Tennis Courts FAQ


Many people contemplating the installation of a tennis court have lots of questions.

We have assembled here a list of the most frequently-asked questions regarding this process.

If you don’t find your answer here, however, please contact us for information specific to your project. Our goal is to build you the very best tennis facility available.

  1. What is the recommended area for a tennis court?
  2. What is the slope of a tennis court?
  3. What kinds of substrates are required?
  4. What kinds of surfaces are available?
  5. What resurfacing options are available for hard courts?
  6. What size fences are required for tennis courts?
  7. What types of fencing are recommended?
  8. Should an architect and/or engineer be involved with my project?


What is the recommended area for a tennis court?
The size of a single court is recommended at 60′ x 120′. The minimum required dimensions per the International Tennis Federation is 56′ x 114′. Stadium courts should be 66′ x 132′ to allow for judges. Multiple court complexes are recommended for each court to be 60′ x 120′, which allows 24′ between the courts. The preferred minimum between courts is 18′ and the absolute minimum space between courts 12′. This diagram shows the layout and measurements of a tennis court per USTA regulations.
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What is the slope of a tennis court?
Hard courts should slope in one plane; side-to-side, end-to-end, or corner-to-corner, at a minimum of 1″ in 10′ (0.833%) and a maximum of 1%. Clay courts should slope in one plane at 1″ in 30′ to 1″ in 40′.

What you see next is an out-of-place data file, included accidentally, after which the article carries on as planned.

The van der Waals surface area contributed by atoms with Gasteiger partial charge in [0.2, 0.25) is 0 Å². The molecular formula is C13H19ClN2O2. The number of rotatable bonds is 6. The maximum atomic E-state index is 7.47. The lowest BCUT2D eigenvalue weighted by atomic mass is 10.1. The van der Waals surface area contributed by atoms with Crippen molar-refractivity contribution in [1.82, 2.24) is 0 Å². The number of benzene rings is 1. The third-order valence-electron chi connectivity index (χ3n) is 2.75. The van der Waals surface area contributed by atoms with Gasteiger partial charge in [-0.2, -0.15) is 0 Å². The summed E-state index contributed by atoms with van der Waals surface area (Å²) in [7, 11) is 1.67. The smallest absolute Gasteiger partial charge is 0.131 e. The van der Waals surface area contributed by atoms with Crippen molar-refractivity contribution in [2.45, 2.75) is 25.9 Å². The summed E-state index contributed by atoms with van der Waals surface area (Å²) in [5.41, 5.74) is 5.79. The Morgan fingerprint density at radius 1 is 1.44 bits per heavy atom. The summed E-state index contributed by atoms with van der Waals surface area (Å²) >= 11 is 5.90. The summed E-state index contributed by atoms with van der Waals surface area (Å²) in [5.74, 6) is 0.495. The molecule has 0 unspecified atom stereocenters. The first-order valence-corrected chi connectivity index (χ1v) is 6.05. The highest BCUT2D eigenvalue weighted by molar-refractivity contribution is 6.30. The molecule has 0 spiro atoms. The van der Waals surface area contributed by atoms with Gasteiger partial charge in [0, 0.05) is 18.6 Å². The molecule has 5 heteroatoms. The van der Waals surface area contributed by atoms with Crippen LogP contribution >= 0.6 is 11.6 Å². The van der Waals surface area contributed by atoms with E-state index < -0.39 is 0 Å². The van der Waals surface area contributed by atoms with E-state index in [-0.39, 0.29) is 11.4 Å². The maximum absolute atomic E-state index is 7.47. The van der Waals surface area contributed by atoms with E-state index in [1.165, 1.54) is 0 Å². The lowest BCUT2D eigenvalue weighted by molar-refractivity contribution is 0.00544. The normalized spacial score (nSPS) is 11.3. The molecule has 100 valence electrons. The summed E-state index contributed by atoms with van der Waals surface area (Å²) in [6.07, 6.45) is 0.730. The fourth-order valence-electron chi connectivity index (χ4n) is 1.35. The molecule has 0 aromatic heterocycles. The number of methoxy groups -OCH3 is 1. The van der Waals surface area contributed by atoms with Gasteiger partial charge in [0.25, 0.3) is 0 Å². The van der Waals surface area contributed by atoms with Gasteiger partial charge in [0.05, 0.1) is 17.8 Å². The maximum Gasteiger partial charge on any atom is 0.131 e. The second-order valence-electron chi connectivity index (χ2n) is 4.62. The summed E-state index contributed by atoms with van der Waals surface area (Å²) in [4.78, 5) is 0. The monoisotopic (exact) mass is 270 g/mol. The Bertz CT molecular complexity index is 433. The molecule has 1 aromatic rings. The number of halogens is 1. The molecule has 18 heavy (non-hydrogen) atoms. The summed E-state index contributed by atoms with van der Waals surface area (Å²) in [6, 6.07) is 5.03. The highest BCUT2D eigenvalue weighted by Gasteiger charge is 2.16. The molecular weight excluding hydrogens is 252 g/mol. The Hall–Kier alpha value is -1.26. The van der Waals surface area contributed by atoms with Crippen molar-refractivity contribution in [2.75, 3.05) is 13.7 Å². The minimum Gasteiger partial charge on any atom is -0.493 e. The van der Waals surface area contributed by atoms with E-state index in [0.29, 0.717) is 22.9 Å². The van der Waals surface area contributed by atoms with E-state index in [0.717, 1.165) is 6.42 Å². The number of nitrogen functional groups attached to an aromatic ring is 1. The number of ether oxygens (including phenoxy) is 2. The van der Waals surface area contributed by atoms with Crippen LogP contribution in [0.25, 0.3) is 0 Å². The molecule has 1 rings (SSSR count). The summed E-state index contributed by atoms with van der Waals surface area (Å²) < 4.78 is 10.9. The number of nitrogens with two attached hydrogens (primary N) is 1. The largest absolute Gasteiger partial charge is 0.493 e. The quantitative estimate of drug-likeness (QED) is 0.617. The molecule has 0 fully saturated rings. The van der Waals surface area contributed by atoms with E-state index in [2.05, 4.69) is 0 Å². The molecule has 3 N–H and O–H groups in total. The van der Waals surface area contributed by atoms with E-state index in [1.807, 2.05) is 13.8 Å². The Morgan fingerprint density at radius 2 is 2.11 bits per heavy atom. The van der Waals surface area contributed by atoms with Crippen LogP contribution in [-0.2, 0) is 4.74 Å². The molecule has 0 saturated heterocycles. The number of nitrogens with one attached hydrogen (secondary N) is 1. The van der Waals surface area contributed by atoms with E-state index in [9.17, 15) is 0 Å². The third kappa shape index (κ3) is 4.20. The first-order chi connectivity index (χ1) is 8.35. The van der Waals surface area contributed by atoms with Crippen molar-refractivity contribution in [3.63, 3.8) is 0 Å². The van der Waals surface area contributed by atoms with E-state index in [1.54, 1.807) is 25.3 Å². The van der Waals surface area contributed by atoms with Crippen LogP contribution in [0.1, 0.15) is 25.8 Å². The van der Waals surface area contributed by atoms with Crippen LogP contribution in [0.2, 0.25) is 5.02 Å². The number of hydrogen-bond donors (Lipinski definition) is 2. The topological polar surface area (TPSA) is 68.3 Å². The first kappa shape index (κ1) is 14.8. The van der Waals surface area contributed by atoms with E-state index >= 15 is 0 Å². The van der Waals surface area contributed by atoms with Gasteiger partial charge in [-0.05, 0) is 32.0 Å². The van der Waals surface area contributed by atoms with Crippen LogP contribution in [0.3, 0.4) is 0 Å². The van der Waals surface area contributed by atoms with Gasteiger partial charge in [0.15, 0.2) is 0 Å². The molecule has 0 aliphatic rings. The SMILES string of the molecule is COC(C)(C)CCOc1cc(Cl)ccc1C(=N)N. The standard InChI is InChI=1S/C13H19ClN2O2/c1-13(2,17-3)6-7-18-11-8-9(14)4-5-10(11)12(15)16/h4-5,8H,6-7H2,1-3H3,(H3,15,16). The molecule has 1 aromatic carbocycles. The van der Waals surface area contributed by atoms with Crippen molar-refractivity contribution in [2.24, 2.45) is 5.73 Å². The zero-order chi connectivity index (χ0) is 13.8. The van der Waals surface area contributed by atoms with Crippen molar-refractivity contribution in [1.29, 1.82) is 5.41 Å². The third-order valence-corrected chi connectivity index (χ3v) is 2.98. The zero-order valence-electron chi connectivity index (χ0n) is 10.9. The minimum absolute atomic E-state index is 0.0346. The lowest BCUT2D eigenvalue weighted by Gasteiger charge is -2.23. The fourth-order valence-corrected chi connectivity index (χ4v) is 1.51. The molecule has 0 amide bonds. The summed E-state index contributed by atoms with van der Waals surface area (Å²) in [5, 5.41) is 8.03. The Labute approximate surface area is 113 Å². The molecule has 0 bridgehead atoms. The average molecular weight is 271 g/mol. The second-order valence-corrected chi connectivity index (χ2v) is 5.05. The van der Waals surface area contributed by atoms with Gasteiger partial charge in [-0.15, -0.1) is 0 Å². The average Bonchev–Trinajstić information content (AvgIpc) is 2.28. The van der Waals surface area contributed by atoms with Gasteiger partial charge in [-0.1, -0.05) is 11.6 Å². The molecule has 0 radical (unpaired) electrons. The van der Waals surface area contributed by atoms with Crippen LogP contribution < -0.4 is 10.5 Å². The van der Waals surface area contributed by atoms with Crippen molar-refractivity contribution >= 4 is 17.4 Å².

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What kinds of substrates are required?
Substrates for hard tennis courts are either asphalt or concrete. Asphalt has a lower initial cost of installation, but will begin to deteriorate quickly. At five years structural cracks have developed or are developing, as well as birdbaths (depressions in the asphalt). At 20 years major restoration work is required. Concrete can either be reinforced or post-tensioned. Reinforced concrete courts are recommended to be 5″ thick with #4 rebar placed 12″ on center, both directions. Each ½ court should be cast at one time, with no intervening joints. With no jointing, expect random cracking to occur, but due to the rebar, they will open only minimally. Post-tensioned concrete utilizes steel cables in a plastic sheathing, which are placed in a grid through out the slab. A minimum of one full-court is placed at one time, and the cables are stressed to 33,000 psi once the concrete has reached a minimum strength of 2,700 psi (typically 5 to 7 days). Although random cracking is likely to occur, the cable compression will keep them to a hairline crack and not allow displacement. This is the most structurally sound method of construction. Substrates for clay courts should be properly compacted road base or non-expansive native soils. For Sand-Filled Turf courts, asphalt or concrete is recommended, although they can be constructed on properly prepared road base materials.
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What kinds of surfaces are available?